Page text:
August 13, 2019

Transgender Dance: Sound Cistem

Transgender Dance: Sound Cistem It starts with a heartbeat, the dancer-directors Lizzie and Ayden in slow-motion entry, setting the scene of a nightclub featuring two young transgender bodies who are in fact multiple. Sound Cistem is theatrical dance set to a series of pulsing, dance-floor rhythms and the voices of several trans interviewees projec...
August 04, 2019

Drone by Harry Josephine Giles

Drone by Harry Josephine Giles The blurring of human and machine reiterates here in a comedically surreal, startling performance by the performance poet Harry Josephine Giles. Drawing on visual and aural effects, Giles presents the disturbingly evocative middle-class arc of the life of an electronic, military drone. With Giles as both narrator and ...
August 03, 2019

Burgerz by Travis Alabanza

Burgerz by Travis Alabanza Playing currently at the Traverse Theatre is Travis Alabanza's poignant and comic one-person show, a thought-provoking meditation created out of a jarring personal experience. Back in 2016, Alabanza, a non-binary person of colour, was abused in a London street, with a burger thrown at them by a stranger. The show's series...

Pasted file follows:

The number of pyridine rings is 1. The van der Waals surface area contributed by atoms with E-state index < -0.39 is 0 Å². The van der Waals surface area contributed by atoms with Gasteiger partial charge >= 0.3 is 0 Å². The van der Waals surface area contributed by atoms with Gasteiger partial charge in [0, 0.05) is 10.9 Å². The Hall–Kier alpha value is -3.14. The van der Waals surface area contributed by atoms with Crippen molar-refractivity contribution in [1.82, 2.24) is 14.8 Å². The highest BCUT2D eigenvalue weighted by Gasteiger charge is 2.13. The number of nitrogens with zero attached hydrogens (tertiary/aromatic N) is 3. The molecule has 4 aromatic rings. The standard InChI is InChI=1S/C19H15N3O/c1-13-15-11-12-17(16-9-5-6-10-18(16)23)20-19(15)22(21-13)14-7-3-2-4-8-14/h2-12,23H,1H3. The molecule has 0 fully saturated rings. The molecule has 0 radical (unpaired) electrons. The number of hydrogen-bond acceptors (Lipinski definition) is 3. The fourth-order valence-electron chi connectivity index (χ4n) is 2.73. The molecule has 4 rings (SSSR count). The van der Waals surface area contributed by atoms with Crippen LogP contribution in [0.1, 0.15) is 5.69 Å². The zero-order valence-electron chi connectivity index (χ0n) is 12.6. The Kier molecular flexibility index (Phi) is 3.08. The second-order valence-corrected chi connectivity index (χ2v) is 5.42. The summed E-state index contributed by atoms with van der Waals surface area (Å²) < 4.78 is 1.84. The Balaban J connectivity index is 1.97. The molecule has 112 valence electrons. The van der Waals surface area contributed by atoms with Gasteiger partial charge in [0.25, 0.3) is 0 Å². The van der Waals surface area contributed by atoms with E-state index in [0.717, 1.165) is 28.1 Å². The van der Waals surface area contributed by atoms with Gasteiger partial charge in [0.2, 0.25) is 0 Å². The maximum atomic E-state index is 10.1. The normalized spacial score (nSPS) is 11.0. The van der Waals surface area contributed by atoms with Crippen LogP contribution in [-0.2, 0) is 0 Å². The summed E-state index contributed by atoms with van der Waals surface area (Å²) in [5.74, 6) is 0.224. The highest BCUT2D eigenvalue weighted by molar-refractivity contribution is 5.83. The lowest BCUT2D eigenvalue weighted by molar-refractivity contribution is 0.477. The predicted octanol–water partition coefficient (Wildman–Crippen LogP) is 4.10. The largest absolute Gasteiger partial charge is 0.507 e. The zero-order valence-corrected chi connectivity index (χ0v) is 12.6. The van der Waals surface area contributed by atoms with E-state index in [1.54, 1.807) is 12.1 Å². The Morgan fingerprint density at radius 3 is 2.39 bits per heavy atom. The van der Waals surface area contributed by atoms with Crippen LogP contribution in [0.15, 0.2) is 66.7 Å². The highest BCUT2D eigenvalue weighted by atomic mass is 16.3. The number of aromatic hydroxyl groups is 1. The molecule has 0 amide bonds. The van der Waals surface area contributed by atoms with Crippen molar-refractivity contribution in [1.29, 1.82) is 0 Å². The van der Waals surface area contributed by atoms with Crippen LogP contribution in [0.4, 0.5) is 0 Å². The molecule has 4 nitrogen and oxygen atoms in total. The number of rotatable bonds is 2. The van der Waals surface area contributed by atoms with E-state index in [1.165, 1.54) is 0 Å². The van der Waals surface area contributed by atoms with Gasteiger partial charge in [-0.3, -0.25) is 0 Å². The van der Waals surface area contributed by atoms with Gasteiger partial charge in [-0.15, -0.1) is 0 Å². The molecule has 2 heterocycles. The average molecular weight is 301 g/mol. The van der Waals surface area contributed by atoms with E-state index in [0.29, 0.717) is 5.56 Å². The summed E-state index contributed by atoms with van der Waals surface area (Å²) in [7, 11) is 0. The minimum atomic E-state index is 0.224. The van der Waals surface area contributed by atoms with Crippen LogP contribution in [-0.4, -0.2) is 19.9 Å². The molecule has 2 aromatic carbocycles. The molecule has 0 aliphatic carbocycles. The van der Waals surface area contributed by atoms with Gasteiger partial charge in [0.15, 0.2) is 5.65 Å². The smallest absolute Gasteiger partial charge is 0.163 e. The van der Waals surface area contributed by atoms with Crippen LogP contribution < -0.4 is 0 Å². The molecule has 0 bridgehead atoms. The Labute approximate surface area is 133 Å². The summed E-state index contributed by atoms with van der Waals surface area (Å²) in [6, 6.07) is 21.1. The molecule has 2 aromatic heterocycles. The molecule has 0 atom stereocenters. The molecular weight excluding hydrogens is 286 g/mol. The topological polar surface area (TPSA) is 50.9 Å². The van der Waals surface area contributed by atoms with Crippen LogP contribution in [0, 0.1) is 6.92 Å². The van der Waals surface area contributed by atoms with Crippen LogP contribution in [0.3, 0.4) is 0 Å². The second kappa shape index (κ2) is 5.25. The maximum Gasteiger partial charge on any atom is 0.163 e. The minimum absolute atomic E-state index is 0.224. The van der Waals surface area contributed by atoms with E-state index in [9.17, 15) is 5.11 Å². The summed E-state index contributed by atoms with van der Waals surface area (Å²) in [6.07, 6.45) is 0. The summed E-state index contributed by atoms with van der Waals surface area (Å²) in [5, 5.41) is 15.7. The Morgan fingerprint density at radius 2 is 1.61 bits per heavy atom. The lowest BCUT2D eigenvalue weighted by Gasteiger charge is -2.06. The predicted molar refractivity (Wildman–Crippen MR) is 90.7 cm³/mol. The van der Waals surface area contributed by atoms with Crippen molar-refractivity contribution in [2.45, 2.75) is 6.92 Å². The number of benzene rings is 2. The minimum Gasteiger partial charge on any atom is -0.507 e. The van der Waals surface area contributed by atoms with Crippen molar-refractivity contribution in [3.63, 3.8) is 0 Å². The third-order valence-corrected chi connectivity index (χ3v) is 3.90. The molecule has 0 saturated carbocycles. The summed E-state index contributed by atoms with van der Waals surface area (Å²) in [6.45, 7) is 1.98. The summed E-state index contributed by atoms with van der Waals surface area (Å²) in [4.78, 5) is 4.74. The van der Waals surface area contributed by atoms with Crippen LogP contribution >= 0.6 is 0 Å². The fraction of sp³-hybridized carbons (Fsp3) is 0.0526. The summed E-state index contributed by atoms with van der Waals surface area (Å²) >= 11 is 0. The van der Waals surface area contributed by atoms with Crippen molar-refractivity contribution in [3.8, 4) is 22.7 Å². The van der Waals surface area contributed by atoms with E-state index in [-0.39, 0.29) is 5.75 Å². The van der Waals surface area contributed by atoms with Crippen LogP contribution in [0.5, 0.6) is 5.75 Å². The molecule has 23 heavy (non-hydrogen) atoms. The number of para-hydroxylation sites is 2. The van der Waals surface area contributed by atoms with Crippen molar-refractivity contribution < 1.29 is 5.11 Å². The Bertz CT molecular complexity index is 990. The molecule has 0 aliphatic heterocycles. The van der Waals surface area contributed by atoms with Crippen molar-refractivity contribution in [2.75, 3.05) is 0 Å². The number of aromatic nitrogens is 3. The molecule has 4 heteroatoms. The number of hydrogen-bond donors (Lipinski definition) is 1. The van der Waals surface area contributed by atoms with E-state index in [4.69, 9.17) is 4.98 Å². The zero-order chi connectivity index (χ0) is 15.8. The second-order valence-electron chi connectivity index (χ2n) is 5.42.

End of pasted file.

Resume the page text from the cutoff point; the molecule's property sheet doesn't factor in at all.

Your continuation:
August 03, 2019

While transphobes get more hateful, I become more freckly

While transphobes got more hateful, I became more freckly Written weeks after the conference Transgender: Intersectional/International There's nothing good to say, even the films I enjoyed watching this past week, Midsommar and Apollo 11 , I've lost the Sunday will to write. Perhaps Brexit Britain will become like the village cult in Midsommar , bu...
June 09, 2019

Dark Phoenix, John Wick 3, Godzilla: my reflections

Three fantasy movies within three days: X Men: Dark Phoenix; John Wick: Chapter 3 – Parabellum; Godzilla: King of the Monsters The Lacanian feminist Kaja Silverman says about cinema, we go because we need the affirmation, to see the things we hope to see and fail to see in the real world. In Lacanian-speak, Silverman says we go because 'the desire ...
June 02, 2019

Personal Reflections on Transgender: Intersectional/International

Personal reflections on the conference Transgender: Intersectional/International (28-29 May) ​​Note: these reflections do not represent anyone else who contributed to Transgender: Intersectional/International I got involved with Transgender: Intersectional/International in order to create an LGBT/queer space that accommodated discussions on racism,...
April 28, 2019

Gina's Moving Castle

Saturday afternoon 27.04.19 Enough with marking papers. Enough about conferences. Outside is a blue sky. There's a book shop nearby, my temple, its owners are trying to remove stickers of transphobic messages pasted on their door. Yesterday I met a guy who'd been set upon by a group of 17-year-olds. He still had the scars, and the trauma. They saw ...